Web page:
In 2163, the United Earth starship Pax entered the Zeta Reticuli system. A "wolf-pack" of Romulan vessels immediately attacked her and crippled her warp drive with a lucky shot. Because their sensor technology was primitive, they may have mistaken Pax for an enemy Romii vessel. When the Romulans refused communication and attempted to board, Pax's captain transmitted the ship's datalogs to Starfleet Command and overloaded the twin fusion reactors that powered her warp drive, destroying Pax and most of the Romulan vessels.

The Earth-Romulus War was fought almost entirely within the Zeta Reticuli system. Earth's objective was to learn whether the Romulans constituted a threat to Earth and other inhabited worlds outside their system and to attempt dialog. After the Romulans realized that they were fighting a technologically advanced alien species, their objective became to capture technology. In 2169, for example, they reverse-engineered subspace radio.

Nearby Iota Horologii, the Andorian home system, became Earth's forward base in the war. Andorian technology leapt ahead as Humans offered Andorians work in their fleet yards.

The Earth-Romulus War ended in 2174. Earth destroyed Romulan space defense facilities, leaving them vulnerable to the Romii and forcing them to conclude a humiliating treaty via subspace radio. Earth withdrew and surrounded the Zeta Reticuli system with heavily shielded asteroid bases. The Romii and Romulans continued their war. In 2254, a decade before the events portrayed in "Balance of Terror," the Romulans at last crushed the Romii. They then began to look outward.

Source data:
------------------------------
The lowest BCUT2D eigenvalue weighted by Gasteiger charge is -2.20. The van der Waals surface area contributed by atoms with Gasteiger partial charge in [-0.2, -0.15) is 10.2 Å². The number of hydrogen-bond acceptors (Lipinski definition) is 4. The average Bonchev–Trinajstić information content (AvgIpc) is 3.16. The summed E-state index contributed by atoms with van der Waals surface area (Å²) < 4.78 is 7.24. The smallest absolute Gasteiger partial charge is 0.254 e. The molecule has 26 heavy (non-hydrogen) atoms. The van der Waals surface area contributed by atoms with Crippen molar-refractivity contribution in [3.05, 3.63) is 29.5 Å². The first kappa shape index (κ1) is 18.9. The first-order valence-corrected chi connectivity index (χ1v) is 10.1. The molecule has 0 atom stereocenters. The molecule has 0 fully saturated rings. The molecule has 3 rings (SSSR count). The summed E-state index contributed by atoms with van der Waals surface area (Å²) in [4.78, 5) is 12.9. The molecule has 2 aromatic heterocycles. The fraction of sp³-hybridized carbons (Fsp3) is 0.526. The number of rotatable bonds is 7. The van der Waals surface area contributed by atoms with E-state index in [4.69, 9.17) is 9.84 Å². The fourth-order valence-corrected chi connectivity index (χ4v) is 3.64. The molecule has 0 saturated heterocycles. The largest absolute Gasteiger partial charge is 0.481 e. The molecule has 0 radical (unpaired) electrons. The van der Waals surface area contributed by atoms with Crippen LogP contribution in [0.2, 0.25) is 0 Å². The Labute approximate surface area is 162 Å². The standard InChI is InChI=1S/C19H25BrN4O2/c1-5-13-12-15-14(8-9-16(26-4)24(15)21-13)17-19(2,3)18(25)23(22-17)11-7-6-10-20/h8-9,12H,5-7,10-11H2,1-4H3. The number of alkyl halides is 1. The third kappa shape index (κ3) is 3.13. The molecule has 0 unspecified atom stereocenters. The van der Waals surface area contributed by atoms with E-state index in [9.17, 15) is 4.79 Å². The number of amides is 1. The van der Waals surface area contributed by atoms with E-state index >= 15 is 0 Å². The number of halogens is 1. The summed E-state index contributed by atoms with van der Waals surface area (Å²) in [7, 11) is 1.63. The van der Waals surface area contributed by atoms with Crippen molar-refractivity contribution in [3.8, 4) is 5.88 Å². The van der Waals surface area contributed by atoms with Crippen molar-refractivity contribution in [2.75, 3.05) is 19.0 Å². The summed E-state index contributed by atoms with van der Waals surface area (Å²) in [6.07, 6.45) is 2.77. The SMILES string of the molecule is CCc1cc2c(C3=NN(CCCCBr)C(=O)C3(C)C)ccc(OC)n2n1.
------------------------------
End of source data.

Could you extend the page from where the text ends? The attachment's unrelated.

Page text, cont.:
In "Balance of Terror," Enterprise destroyed a Romulan vessel sent out by the impulsive Romulan Praetor to test Earth's resolve. The Romulans had in the century since the Earth-Romulus War developed an invisibility cloak and a powerful plasma weapon, but apparently had yet to develop warp drive. Earth, meanwhile, had replaced fusion reactors with matter/anti-matter ones, developed photon torpedoes, and become a founding member of the United Federation of Planets. Zeta Reticuli, once on the frontier, now lay deep within Federation space.

Three years after the events of "Balance of Terror," civil war broke out on Andor as its ruling clans split over continued Federation membership. Some sought to withdraw from the Federation and build an Andorian star empire at the expense of other Federation species.